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DIY Food Photography

image courtesy Rachel Been
Bio pic rachel been seeable

Taught by Rachel Been

Rachel Been is currently the art director of Billboard.com. Previously, she was the photo director for Slashfood.com and KitchenDaily, where she photographed root vegetables, KFC’s Double Down, and headless chocolate bunnies. She has shot for CNN, Liddabit Sweets, and countless websites. You can check out her work at www.rachelbeen.com/food

This is an old class! Check out the current classes, or sign up for our mailing list to see if we'll offer this one again.

Everyone is a food critic--and when it comes to looking at pictures of food, everyone is a photo editor. Therefore, in order to make the most delicious-looking images for an audience, it’s important to learn the techniques that separate the dry-heaving pics from the lip-smacking ones. 

This class will introduce you to the basics of shooting beautiful DIY images of food. The class will start with a basic introduction to photography and lighting from a food perspective, focusing on technical aspects for both SLR and point-and-shoot cameras, as well as using natural light and additional equipment.

After the basics, we will set up a variety of shooting scenarios by photographing raw fruits/veggies and more complex plated items. The goal will be to execute a well-lit and well-focused image.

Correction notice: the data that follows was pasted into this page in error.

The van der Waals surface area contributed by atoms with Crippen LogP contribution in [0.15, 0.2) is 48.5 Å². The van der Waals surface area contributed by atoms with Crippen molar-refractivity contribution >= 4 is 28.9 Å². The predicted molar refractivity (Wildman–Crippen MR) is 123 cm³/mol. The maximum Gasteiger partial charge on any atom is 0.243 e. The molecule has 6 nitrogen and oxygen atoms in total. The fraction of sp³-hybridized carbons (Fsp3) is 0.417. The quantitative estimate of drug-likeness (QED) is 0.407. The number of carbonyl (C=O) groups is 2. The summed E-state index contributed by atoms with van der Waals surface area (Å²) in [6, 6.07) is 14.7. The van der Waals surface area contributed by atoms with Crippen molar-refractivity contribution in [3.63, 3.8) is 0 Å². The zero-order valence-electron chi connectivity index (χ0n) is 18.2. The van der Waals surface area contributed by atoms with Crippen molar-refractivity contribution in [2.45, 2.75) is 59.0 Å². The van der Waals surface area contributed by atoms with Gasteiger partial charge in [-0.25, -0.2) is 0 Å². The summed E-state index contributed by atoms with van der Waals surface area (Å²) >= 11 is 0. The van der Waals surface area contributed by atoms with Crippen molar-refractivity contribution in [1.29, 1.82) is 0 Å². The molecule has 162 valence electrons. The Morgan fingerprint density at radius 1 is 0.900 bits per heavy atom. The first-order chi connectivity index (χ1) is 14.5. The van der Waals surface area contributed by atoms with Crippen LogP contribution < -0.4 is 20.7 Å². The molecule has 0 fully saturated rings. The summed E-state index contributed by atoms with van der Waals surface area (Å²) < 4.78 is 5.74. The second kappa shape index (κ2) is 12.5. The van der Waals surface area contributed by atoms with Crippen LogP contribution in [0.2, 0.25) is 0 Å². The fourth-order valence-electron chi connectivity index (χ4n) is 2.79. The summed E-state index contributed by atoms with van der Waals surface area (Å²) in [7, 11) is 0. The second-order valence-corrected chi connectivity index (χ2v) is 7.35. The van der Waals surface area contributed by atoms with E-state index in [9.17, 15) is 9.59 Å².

In addition to shooting, an important aspect to food photography is editing the shoot and performing basic post-production to finish with the best possible image. We will discuss basic editing and post-production techniques to give your images a professional edge.

And with your finished image in hand, we will look at the best outlets for pictures. Whether setting up a Tumblr account or joining a Flickr group, we will talk about the most effective ways to get your images out there.

What you'll need:
- A point-and-shoot or SLR camera. Digital preferred
- A computer
- A photo editing program-preferably Photoshop, Aperture, or Photoshop Elements
- Some food to shoot - it can be raw produce or more complex items (baked goods, sandwiches, etc), but make sure it's not too large.

(If you absolutely don't have these things, you can still take the class and take notes, but you'll get way more out of it by actually taking some photos!)

 

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